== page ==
While working in commerce and finance news, we at PYMNTS get to cover lots of surprises but very rarely are those surprises good news. Mostly, when the word “surprise” occurs in one of our articles, it is accompanied by the words “data breach” — especially in the last year or two.
But proving the Fourth of July can deliver more than fireworks and the occasional full-scale rebellion from the British Empire, in 2015, the Fourth will also come with some refreshingly good news from a perhaps surprising source.
In honor of the Fourth, MPD CEO Karen Webster and MasterCard Advisors’ SVP and Group Head Sarah Quinlan chatted about how retail spending has shaped up during summer 2015. Quinlan is better known by some as “The Duchess of Doom” — a moniker that hints at her famously direct (and often not so happy) assessments of market conditions.
This summer, however, has no doom to offer, Quinlan told Webster — and in fact has been by all signs pretty encouraging.
“I think you have to go back to what consumers are actually doing. The reality is people vote with their dollars because that is the thing that is most personal to them, their own income and spending. And the key thing that we are seeing, we are seeing consumers accelerate as the weather is improving.”
So, there you have it.
Webster noted that this perception matches up with some of the data she has seen that indicates consumer confidence is on the rise —particularly out of a recent University of Michigan study. However, Webster noted, that data is seemingly balanced off by a Harris Poll that indicates nearly the opposite — that consumers are in fact feeling a little worse about their future because they are not all that comfortable with the direction of the country’s economy.
Quinlan noted that — particularly with the low (down 23 percent from last year) price of gas — the numbers might look depressed, but a closer look at how consumers are voting with those dollars seems to be indicative of some baseline confidence.
She pointed to the continued and expanding importance of experience-based purchases, which in the summer months is translating into an uptick in travel-related expenses.
“We saw very strong rebound spending in consumer airlines in terms of May spending. We know people tend to book airlines about two months out, so from what we can see people will be traveling this summer and thus will be spending,” Quinlan noted. “And more than an undeniable increase in airlines tickets, we also saw price inflation, so there was no discounting to fill those seats.”
And while the rebound in travel is good news for airlines and merchants located in vacation destinations where vacationers will likely expend their shopping budgets, Quinlan noted the positive indicators in the spending picture are actually pretty broad.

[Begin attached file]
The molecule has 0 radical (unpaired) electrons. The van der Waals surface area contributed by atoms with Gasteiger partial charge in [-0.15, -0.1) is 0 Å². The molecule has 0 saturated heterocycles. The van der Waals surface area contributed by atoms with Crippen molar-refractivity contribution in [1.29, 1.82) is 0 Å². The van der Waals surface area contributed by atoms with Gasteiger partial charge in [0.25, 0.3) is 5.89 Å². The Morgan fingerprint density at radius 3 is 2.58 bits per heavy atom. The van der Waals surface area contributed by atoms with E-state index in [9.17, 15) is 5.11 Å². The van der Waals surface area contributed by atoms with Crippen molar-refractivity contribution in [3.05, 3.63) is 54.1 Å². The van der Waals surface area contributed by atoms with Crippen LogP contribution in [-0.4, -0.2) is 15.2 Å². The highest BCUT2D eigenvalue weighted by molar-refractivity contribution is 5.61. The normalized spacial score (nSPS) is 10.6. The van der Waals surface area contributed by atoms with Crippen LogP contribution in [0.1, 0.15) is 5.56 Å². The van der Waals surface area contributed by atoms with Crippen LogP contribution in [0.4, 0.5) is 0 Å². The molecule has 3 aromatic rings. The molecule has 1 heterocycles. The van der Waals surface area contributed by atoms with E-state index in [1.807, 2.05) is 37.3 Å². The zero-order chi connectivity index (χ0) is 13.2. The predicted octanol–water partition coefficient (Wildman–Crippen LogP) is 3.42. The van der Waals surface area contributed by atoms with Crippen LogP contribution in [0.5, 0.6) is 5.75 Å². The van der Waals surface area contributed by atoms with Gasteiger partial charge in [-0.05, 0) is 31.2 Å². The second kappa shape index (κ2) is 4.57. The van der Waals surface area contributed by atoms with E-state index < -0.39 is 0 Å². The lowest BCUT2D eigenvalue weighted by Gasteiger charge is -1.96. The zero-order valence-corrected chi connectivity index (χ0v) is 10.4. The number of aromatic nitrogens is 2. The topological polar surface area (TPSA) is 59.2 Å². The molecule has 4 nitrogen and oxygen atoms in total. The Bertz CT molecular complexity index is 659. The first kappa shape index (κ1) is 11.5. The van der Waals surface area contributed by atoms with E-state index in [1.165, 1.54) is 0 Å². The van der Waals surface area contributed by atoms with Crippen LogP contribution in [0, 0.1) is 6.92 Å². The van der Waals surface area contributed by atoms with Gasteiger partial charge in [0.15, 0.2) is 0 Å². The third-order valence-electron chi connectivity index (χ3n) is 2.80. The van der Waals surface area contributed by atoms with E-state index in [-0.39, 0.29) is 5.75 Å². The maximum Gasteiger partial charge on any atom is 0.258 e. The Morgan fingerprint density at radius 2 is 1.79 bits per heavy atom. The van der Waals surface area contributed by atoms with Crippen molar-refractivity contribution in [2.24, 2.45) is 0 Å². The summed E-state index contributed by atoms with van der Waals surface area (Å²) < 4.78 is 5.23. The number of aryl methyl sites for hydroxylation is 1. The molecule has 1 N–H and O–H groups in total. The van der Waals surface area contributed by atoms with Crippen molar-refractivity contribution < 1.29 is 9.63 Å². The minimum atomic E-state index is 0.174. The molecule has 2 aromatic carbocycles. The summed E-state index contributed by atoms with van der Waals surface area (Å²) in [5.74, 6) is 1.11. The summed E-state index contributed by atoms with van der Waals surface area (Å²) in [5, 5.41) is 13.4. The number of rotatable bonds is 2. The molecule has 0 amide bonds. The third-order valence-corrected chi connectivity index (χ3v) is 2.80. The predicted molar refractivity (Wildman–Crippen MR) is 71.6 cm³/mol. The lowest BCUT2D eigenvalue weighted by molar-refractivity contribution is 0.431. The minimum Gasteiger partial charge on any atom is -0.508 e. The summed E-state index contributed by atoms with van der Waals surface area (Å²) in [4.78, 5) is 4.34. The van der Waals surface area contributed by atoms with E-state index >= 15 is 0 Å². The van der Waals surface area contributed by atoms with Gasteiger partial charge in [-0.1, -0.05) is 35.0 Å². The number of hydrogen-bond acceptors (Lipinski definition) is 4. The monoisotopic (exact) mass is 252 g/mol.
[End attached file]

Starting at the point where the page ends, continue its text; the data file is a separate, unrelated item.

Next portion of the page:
Durable goods are improving — particularly furniture.
“That is furniture, as opposed to what had been leading, which is furnishings. Those are accessories, where as furniture is the bigger, more lasting stuff you sit on,” Quinlan noted. “That ties into consumer confidence. If I am a consumer, and I feel like I can make a bigger purchase that I think I can finance over one or two or three months, that is a sign of stability in my income. We’ve seen an acceleration in that kind of spending.”
There are also indications that auto sales are improving — both in the direct data about action on lots and the indirect data from tire and repair shops.
“They are inversely correlated,” Quinlan noted. “When car sales are down, tire and repair sales are up, for the obvious reasons. The average car has gotten to be 10.2 years old, which really says something, and the move to replace instead of continuing to repair those cars also is an indication that consumers are willing to take on expenses that will take a few years to pay off.”
The bottom line is simple: Worried consumers stay home from work for a week, watch Netflix, sleep on a futon and don’t buy new cars. Confident consumers sleep on a new mattress, go on vacation (and fly there) and buy a new car. The increasing extent to which consumers are doing more of the latter than the former lately are all indicators that perhaps things are looking up for people.
But those people, Quinlan noted, have changed a lot as shoppers. They are more likely, for example, to patronize small retailers. She told Webster that while total retail was up 4.3 percent (minus gas), small retailers saw their business up 7.3 percent going into the summer season.
“So that is a really big pickup, and I think it is because people want that unique experience, those unique goods, and consumers are willing to pay more for that. And they are more likely to go to the specialty small business that can provide it.”
The low gas prices have been a boon, she noted, because though it has not generated the big spikes in consumer spending that were forecasted in late 2014, it has led to a consumer that is more willing to spend creatively and with a longer term view in mind.
And that, she said, is not only good news for the summer spending season but also a strong indicator going into fall and the main event — Holiday 2015.
But July is too early to worry about Christmas, and though no one will celebrate the increased economic activity among Americans this Fourth of July weekend by shooting off fireworks, that is OK, says Quinlan. Americans will be celebrating in a better, more economically productive way.
By spending money.
As for capturing that spend?
“As always, I will say that it will be critical for the retailer to focus in on creating that overall experience. It is not enough to just sell someone a good anymore; they are really looking for the whole package.”